Hate crime and bias incident data collected by law enforcement agencies, meanwhile, are notoriously unreliable and underreported. Still, the FBI’s annual hate crime statistics report found that attacks motivated by bias against Asians jumped 73% from 2019 to 2020 – the most recent year for which data is available. Researchers at Cal State San Bernardino found that hate crimes against Asians reported to police in 24 of the nation’s largest cities and counties were up 189% in the first quarter of 2021, compared to the same period in 2020. While those numbers don’t disaggregate hate crimes against Asian American women, findings from community groups are noteworthy.

A crowd gathers in New York at a vigil for Michelle Go, who was killed in January after being pushed in front of an oncoming subway train.

“It’s notable that women are reporting (more hate incidents than men),” said Cynthia Choi, co-founder of Stop AAPI Hate. “And we also have very detailed stories about what is happening to them.”

When police arrived at the restaurant where Hong had been harassed, she said an officer told her encounters like the one she experienced happen all the time. She said they informed her the incident wasn’t a crime, so nothing could be done.

Hong’s experience underscored how law enforcement can be ill-equipped to respond to incidents that might not rise to the level of an arrest or prosecution. When officers dismiss such reports instead of recording them as hate incidents, victims might be less likely to turn to the police in the future, said Joe.

Hong struggled with whether to go public about the harassment. Part of her wanted to forget the whole thing. But reports of anti-Asian racism seemed to be rising, so she posted the footage to social media to raise awareness.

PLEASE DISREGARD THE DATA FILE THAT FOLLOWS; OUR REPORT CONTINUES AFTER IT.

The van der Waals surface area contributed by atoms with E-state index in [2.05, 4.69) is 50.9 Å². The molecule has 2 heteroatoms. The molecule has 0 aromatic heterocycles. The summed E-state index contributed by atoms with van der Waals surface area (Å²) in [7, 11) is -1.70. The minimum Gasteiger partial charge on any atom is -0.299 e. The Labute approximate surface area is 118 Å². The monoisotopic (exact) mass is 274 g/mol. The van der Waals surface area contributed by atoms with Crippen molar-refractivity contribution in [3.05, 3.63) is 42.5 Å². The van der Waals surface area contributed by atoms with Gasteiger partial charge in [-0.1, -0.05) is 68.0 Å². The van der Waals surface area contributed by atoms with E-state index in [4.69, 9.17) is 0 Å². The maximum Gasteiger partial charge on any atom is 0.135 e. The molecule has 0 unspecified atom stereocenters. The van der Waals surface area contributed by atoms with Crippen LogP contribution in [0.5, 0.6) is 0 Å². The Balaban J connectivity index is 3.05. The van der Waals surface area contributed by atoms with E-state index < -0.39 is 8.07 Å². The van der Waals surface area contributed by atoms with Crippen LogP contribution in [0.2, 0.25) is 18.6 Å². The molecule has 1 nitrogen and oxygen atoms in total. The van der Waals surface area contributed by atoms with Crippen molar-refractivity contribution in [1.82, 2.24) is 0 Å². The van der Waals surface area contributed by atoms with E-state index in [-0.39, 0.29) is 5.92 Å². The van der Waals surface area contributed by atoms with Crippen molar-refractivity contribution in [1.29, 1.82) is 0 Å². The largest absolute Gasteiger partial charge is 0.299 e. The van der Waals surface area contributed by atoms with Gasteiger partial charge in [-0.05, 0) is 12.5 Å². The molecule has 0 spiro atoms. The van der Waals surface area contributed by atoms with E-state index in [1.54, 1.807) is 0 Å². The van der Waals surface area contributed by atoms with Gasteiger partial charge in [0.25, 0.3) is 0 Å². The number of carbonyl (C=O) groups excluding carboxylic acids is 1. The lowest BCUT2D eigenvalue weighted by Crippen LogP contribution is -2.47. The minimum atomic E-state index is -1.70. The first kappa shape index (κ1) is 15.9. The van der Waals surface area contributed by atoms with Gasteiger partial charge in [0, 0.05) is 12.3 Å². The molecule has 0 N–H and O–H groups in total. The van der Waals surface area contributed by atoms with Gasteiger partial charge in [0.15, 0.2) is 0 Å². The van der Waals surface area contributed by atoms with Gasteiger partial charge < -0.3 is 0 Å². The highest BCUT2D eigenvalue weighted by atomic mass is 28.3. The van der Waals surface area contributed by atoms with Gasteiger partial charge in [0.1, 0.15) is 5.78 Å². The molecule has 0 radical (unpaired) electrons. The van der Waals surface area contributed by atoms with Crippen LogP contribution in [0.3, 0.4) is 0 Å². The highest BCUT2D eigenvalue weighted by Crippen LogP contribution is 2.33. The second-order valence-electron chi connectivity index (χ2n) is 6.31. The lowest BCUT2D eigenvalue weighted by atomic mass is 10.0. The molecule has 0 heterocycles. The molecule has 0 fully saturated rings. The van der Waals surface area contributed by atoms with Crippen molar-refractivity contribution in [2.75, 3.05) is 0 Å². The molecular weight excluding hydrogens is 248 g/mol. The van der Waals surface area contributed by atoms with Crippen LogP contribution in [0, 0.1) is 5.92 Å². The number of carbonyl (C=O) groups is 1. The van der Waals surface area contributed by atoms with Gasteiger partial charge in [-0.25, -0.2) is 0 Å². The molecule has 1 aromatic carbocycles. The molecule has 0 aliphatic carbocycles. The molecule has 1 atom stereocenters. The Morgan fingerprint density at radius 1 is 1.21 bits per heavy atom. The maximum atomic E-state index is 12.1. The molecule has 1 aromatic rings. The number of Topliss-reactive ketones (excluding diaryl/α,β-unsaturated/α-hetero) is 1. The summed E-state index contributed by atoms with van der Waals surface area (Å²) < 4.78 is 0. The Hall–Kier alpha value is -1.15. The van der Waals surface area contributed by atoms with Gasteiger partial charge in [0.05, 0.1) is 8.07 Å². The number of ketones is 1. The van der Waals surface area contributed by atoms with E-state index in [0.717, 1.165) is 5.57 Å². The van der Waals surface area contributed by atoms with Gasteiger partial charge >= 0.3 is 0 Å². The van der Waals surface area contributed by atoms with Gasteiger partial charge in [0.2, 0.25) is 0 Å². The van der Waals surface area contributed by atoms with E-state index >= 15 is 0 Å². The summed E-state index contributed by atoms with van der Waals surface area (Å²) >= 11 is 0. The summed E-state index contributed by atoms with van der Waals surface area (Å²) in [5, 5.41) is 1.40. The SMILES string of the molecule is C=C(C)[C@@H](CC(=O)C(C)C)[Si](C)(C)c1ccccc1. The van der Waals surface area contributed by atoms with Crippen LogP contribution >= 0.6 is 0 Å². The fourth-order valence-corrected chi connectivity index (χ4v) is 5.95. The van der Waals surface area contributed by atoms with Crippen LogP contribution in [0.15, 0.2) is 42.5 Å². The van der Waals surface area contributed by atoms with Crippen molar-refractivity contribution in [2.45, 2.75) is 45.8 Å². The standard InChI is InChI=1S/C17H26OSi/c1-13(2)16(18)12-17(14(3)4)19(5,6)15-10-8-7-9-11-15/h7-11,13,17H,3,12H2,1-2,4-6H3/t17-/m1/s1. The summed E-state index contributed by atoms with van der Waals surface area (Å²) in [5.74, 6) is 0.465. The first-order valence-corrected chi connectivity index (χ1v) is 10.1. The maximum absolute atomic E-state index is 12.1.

Soon after she gave a local TV interview, Hong said another woman came forward saying she had a similar encounter with the same man. Several other victims followed with their own stories, LAPD Detective Orlando Martinez confirmed to CNN. And in the meantime, Hong said the police department reached out to apologize and document her experience as a hate incident.

The attacks lack a clear pattern

Recent attacks on Asian American women have raised some big questions: What factors led to the violence and how could they have been prevented?

Answering those questions, though, has been challenging because there isn’t an obvious pattern to the attacks, beyond the race and gender of the victims. Some lack a clear motive.

In the high-profile cases of Christina Yuna Lee and Michelle Go, authorities have said there wasn’t evidence to suggest that the crimes were motivated by racism. (New York City Mayor Eric Adams later criticized police for being too quick to rule out that possibility, and the heads of the New York Police Department Special Victims Division and Hate Crime Task Force were soon reassigned as part of what WABC reported was a routine reshuffling.)

Commuters wait for a train at the Times Square subway station days after Michelle Go was pushed from a subway platform there and killed.

Neither of the suspects were reported to have used racial epithets, nor did they appear to have documented histories of anti-Asian bias. In the absence of such indicators, the conversation turned to the backgrounds of the suspects.

Assamad Nash, the man accused of killing Christina Yuna Lee, was homeless and facing other criminal charges. Martial Simon, the man accused of kil